Horse sales market soaring despite pandemic *H&H Plus*

  • Many people have reported increased interest from buyers, and a rise in horse sale prices this year. H&H spoke to insurers, sellers and organisations to find out their view

    HORSE sales appear to have increased this year, with buyers willing to pay competitive prices despite the pandemic.

    NFU Mutual received a rising number of equine insurance-related calls between January and August, and an increasing number of requests for quotes.

    The number of higher-value horses on their books also increased, with more in the £5,000-£7,500 and £7,500-£10,000 value ranges, as well as an influx of horses worth over £15,000.

    “These trends suggest an increase in both the number and value of horses being purchased,” NFU Mutual equine insurance specialist Aleks Corr told H&H.

    “Customers having more time to spend with their horses during the lockdown period, and social restrictions leading more people to take up riding as a leisure activity, are both potential [causes].”

    More looking

    PETPLAN EQUINE’s data suggests the number of people searching for horses rose by 14% from May to August, compared to the same period last year.

    From April to June, they saw a 142% increase in the number of customers insuring new horses and said the reopening of facilities appeared to be a catalyst for this.

    Prices increased significantly at the Lerwick Shetland Pony Sale (2 October) and there were more than double the number of online bidders compared to 2019.

    “The average price was greatly up on last year, at 624gns across the whole sale [375gns in 2019],” said a spokesman for the Pony Breeders of Shetland Association.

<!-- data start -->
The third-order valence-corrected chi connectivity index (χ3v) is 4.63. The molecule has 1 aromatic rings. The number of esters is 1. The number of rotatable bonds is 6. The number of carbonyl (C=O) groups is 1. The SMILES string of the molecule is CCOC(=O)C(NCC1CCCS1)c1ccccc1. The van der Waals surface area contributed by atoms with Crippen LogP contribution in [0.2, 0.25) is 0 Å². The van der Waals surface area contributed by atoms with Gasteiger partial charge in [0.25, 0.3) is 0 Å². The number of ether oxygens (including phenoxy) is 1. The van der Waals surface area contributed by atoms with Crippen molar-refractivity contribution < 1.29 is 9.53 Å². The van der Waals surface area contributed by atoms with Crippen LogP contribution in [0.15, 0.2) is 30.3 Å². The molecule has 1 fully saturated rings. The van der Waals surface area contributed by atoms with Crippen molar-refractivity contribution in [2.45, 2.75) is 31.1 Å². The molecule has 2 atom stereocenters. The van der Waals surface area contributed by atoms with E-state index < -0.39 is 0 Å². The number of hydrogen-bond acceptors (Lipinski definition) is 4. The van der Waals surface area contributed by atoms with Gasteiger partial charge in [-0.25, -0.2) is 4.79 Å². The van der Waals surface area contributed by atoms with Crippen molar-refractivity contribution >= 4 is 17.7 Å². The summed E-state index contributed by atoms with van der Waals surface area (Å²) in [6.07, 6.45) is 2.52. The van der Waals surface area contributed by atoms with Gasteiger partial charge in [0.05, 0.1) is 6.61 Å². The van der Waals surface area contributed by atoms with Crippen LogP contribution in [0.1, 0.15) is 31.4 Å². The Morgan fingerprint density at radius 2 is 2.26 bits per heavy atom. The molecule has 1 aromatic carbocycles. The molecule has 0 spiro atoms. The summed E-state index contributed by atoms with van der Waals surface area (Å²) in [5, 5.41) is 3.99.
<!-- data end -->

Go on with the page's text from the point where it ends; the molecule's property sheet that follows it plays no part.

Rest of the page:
“Online bidding was invaluable with 33 of the 41 ponies sold, selling through the facility. All 41 ponies forward were sold, with many travelling far and wide.”

    Martin Donohoe of Goresbridge Horse Sales also said online bidding has been crucial to successful sales this year.

    “A lot of people are actively buying horses online,” he told H&H. “It’s opened my eyes that people are happy to do it and enabled us to put sales in front of people who wouldn’t have come to sales [in person] because of the circumstances.

    “Trade is much stronger this year, which came as a surprise. Our flagship sale in September was very active and we had lots of enquiries for our postponed Go For Gold Sale (7–8 December).

    “The more interest, the more competition and prices increase.”

    Emma Blundell, managing director of Mount St John Equestrian, said demand for good horses “never goes away”.

    She spoke to H&H before the stud’s inaugural online auction of broodmares and embryos (2–6 December).

    “I’ve put a really nice collection together and there has been really good reception,” she said.

    “Online sales still feel very 
new for horses, but this year everybody has been pushed to try different things, so I think people are a bit more open to doing things online.”

    Buyer beware

    THE British Horse Society received a “notable” number of calls to its Covid-19 helpline from people enquiring whether they could travel to view or collect a horse bought during lockdown.

    Director of welfare Gemma Stanford said that for many people, the pandemic had forced a sudden change in circumstances, which meant more owners were looking to sell or rehome their equines, but she advised buyers to exercise caution.

    “Taking on a horse is a long-term commitment and the decision should not be taken lightly,” she told H&H. “For some, lockdown has meant more leisure time, either due to furlough, less commuting or perhaps working from home, but we urge people to consider whether this is the right time to buy.”

    The organisation strongly recommends viewing a horse before buying, while following the latest government guidelines, as well as considering a pre-purchase vetting and sale contract.

    World Horse Welfare deputy chief executive Tony Tyler also warned against buying on impulse, or unseen.

    “Either of these could lead to all kinds of problems for the buyer and the horse, and we are already seeing horses sold during the first lockdown coming back on to the market which could be evidence of over-hasty decisions being made in the spring,” he said.

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